Full Circles, Overlapping Lives: Culture and Generation in Transition
AbeBooks Mitglied seit 1996
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AbeBooks Mitglied seit 1996
Titel: Full Circles, Overlapping Lives: Culture and...
Verlag: Random House, US
Zustand des Schutzumschlags: Dust Jacket Included
Auflage: 1st Edition
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In Full Circles, Overlapping Lives, bestselling author and cultural anthropologist Mary Catherine Bateson looks with an inspired eye at how our very concepts of personal identity and shared fulfillment are changing. Living longer than ever before, alongside increasingly diverse neighbors, we are obliged to rethink our lives at every stage of the life cycle, to question expected roles and relationships, and to discover new possibilities. This is a book rich with the telling observations and subtle wisdom that the author has made her trademarks. Eloquent and persuasive, Bateson not only explores the changing stages of our lives but offers a profound insight: We live with strangers. We meet strangers not only on the street but at the breakfast table and in the mirror. We are constantly surprised or mystified by those closest to us--children, parents, and spouses--as they respond to new situations. Rather than seeing this as necessarily distressing, however, the author shows how even the home can be a training ground for an individual's ability to understand the differences of race, class, and generation: how a family can be enjoyed as a microcosm of the multiplicity around us, rather than as a refuge from the world's diversity.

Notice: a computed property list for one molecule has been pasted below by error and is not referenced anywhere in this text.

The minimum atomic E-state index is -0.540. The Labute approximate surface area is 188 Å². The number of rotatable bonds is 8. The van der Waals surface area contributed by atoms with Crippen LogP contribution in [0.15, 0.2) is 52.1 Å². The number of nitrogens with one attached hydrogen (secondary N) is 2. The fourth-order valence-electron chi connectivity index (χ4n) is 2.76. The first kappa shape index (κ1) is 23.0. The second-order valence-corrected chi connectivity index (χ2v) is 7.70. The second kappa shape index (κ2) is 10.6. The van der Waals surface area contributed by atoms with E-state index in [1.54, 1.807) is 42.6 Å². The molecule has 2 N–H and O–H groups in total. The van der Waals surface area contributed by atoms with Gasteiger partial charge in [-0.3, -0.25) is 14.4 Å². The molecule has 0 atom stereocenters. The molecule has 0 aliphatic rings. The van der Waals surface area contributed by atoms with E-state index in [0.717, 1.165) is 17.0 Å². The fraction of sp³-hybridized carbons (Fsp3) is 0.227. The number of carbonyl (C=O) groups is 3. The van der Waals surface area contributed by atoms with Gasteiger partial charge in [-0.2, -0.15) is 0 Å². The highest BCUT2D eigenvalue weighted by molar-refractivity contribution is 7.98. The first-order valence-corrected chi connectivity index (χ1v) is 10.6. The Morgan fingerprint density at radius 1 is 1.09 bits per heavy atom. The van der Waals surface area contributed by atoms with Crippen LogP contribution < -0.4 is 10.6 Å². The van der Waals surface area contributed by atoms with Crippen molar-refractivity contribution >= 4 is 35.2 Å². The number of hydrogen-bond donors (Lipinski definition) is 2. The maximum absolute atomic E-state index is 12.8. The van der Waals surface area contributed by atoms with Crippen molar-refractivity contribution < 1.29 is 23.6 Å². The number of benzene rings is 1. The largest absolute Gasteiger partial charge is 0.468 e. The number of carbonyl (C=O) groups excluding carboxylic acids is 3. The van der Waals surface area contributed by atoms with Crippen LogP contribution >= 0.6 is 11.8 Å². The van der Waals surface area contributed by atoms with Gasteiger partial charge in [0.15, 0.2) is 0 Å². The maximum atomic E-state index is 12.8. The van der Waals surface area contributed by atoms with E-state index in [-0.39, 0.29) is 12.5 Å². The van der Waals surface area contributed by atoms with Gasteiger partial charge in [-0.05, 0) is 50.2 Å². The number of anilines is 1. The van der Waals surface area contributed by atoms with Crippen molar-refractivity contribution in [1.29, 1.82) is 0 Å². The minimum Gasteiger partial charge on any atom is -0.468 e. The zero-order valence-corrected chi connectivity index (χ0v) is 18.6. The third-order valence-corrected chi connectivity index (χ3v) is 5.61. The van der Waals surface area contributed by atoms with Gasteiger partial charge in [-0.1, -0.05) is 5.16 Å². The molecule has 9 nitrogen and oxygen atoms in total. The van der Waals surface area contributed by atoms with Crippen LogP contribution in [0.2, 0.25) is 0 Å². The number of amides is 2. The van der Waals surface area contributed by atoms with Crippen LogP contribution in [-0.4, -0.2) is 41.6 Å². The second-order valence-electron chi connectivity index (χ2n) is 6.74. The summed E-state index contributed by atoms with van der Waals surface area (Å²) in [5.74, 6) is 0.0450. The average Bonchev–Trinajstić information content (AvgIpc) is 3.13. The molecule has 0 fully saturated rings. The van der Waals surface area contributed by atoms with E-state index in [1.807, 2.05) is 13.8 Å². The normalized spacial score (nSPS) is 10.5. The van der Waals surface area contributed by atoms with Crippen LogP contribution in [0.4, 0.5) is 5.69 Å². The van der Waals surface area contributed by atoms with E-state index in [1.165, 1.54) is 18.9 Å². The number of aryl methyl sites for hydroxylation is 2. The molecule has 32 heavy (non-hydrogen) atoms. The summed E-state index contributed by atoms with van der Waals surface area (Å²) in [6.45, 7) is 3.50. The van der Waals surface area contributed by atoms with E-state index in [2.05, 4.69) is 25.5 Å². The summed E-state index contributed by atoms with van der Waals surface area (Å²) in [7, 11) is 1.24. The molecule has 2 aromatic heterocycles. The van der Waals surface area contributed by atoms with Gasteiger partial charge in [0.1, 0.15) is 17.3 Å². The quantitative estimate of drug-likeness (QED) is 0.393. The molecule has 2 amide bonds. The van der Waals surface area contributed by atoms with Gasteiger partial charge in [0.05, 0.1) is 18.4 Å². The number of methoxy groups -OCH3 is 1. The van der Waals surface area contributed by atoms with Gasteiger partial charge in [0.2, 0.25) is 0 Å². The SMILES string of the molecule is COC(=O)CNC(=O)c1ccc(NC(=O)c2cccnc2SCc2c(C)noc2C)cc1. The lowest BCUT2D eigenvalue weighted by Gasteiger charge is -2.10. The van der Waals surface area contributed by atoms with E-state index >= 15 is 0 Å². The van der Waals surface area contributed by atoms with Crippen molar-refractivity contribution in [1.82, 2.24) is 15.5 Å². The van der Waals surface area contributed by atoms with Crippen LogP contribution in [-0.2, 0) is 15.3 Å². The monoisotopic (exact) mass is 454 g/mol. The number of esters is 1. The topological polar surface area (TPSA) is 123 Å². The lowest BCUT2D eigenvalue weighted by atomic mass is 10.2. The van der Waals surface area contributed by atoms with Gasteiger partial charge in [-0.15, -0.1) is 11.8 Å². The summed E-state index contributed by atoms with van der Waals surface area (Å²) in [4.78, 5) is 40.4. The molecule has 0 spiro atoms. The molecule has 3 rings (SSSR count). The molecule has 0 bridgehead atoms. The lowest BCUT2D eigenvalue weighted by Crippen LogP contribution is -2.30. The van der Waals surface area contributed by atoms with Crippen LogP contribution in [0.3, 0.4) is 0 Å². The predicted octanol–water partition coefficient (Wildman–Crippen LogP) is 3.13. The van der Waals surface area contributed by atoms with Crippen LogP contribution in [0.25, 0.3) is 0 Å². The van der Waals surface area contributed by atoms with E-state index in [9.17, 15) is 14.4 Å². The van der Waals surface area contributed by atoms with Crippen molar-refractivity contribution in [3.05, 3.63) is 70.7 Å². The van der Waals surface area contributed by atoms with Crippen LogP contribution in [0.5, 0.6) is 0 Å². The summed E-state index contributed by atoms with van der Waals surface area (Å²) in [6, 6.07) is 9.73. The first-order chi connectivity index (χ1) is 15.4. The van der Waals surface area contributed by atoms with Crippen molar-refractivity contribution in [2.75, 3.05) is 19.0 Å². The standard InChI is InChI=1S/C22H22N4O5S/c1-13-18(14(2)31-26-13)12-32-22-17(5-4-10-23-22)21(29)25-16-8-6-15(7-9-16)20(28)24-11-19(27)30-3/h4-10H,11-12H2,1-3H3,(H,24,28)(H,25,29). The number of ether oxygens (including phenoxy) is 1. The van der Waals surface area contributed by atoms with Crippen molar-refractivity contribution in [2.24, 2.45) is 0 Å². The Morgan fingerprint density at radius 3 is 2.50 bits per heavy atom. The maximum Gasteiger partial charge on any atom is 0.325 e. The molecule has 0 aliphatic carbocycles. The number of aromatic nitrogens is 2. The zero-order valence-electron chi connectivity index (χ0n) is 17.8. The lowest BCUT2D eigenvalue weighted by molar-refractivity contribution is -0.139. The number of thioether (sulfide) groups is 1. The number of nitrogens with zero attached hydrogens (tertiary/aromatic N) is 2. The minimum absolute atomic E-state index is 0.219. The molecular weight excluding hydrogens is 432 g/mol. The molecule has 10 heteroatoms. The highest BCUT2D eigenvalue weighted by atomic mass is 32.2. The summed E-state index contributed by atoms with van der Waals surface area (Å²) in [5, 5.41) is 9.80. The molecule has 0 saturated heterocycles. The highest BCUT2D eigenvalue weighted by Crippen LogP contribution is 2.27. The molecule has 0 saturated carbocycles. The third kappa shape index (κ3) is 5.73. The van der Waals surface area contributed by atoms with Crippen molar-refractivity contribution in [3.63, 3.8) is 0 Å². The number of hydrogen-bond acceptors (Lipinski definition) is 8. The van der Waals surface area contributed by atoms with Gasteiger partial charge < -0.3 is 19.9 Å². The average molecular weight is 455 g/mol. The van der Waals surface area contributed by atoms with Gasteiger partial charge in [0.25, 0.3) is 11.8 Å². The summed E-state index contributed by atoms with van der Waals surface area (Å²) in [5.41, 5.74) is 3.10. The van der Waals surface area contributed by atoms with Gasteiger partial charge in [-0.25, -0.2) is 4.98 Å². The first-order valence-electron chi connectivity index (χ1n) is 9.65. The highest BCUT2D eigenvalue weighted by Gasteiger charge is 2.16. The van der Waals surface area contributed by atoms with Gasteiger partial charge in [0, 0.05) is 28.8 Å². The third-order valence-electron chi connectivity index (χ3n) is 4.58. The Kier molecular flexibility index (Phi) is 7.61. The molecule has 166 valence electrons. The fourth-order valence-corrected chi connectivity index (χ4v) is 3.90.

Bateson explores her groundbreaking theme by weaving together the words of a group of remarkable women whom she taught at Spelman College, drawing on her teaching at George Mason University as well. The lives of these women--young, old, black, white, married, single--provide an exploration of what it means to live in America today and offer a prism through which we all can glimpse facets of ourselves. As in Bateson's bestseller Composing a Life, the stories tell of individual discovery and creative improvisation. Along the way, these women's choices and affirmations challenge many familiar concepts: What is the difference between a child and an adult? What is fidelity? How do illness and death enrich life? Bateson juxtaposes the discussions of their lives and their questions of identity, expectation, and fulfillment with life histories from around the world to allow for new and greater understanding.
Learning from the women she has taught, Bateson has come to believe that listening across generations is key to living creatively and to discovering the strange in the familiar and the familiar in the strange. Her message will resonate with anyone seeking to learn from loved ones, to share more with friends, or simply to see his or her own lifetime with new wisdom and acceptance.
"Home is the heartland of strangeness," writes anthropologist and English professor Mary Catherine Bateson; there are always parts of others, even our closest intimates, that are utterly unknowable. Full Circles, Overlapping Lives explores such "strangeness" between individual lives by turning not only to her family history (she is the daughter of Margaret Mead and Gregory Bateson) but to the stories of her own students.
Bateson teaches a class on "women's life histories" at Spelman College, an all-black women's college in Atlanta, and carefully assembles her students from traditional-age undergrads and older women from outside the school who can offer a different generational perspective. Together they investigate questions about their knowledge of the self and of others through reading multicultural histories of women and by writing their own stories. Bateson is at her best when she draws out her students, finding parallels in their stories with her own well-considered anthropological observations. She's less effective when she wanders off into generalizations about how to live that seem overly didactic and sometimes outdated--the suburbs, for instance, are no longer quite the all-white 1950s hideaway she imagines, where those who don't like the "smell of other people's cooking" escape. Readers who want new tools for thinking about learning, as well as those who loved Bateson's 1989 bestseller Composing a Life, will nevertheless find much to enjoy. --Maria Dolan
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